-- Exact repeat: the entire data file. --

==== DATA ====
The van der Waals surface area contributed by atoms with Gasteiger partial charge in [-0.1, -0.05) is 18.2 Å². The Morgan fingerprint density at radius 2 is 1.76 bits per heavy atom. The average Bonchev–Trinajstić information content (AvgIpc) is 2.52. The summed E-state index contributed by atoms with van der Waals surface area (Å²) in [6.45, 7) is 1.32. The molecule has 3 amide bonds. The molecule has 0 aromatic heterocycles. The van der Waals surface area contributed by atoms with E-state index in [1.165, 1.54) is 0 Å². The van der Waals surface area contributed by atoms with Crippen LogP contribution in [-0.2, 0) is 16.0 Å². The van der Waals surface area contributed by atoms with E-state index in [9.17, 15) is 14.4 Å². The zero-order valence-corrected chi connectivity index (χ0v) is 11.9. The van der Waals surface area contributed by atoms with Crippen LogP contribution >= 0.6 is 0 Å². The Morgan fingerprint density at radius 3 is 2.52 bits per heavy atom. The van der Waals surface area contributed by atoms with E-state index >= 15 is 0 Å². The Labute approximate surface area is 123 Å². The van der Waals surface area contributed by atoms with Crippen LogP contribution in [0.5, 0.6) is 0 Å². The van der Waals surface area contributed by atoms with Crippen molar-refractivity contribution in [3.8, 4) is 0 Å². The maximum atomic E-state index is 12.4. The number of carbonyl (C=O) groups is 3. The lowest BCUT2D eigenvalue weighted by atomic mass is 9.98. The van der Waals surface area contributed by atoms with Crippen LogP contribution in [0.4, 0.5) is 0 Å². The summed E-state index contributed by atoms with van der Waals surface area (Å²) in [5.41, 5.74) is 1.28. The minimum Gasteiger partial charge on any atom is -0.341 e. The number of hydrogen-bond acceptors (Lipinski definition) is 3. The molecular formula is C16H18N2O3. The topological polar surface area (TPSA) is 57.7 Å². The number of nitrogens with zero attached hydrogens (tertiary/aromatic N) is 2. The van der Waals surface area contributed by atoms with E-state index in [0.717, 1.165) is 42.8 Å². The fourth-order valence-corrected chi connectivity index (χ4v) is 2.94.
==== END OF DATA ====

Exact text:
The van der Waals surface area contributed by atoms with Gasteiger partial charge in [-0.1, -0.05) is 18.2 Å². The Morgan fingerprint density at radius 2 is 1.76 bits per heavy atom. The average Bonchev–Trinajstić information content (AvgIpc) is 2.52. The summed E-state index contributed by atoms with van der Waals surface area (Å²) in [6.45, 7) is 1.32. The molecule has 3 amide bonds. The molecule has 0 aromatic heterocycles. The van der Waals surface area contributed by atoms with E-state index in [1.165, 1.54) is 0 Å². The van der Waals surface area contributed by atoms with Crippen LogP contribution in [-0.2, 0) is 16.0 Å². The van der Waals surface area contributed by atoms with E-state index in [9.17, 15) is 14.4 Å². The zero-order valence-corrected chi connectivity index (χ0v) is 11.9. The van der Waals surface area contributed by atoms with Crippen LogP contribution >= 0.6 is 0 Å². The Morgan fingerprint density at radius 3 is 2.52 bits per heavy atom. The van der Waals surface area contributed by atoms with E-state index >= 15 is 0 Å². The Labute approximate surface area is 123 Å². The van der Waals surface area contributed by atoms with Crippen LogP contribution in [0.5, 0.6) is 0 Å². The van der Waals surface area contributed by atoms with Crippen molar-refractivity contribution in [3.8, 4) is 0 Å². The maximum atomic E-state index is 12.4. The number of carbonyl (C=O) groups is 3. The lowest BCUT2D eigenvalue weighted by atomic mass is 9.98. The van der Waals surface area contributed by atoms with Crippen LogP contribution in [0.4, 0.5) is 0 Å². The summed E-state index contributed by atoms with van der Waals surface area (Å²) in [5.41, 5.74) is 1.28. The minimum Gasteiger partial charge on any atom is -0.341 e. The number of hydrogen-bond acceptors (Lipinski definition) is 3. The molecular formula is C16H18N2O3. The topological polar surface area (TPSA) is 57.7 Å². The number of nitrogens with zero attached hydrogens (tertiary/aromatic N) is 2. The van der Waals surface area contributed by atoms with E-state index in [0.717, 1.165) is 42.8 Å². The fourth-order valence-corrected chi connectivity index (χ4v) is 2.94.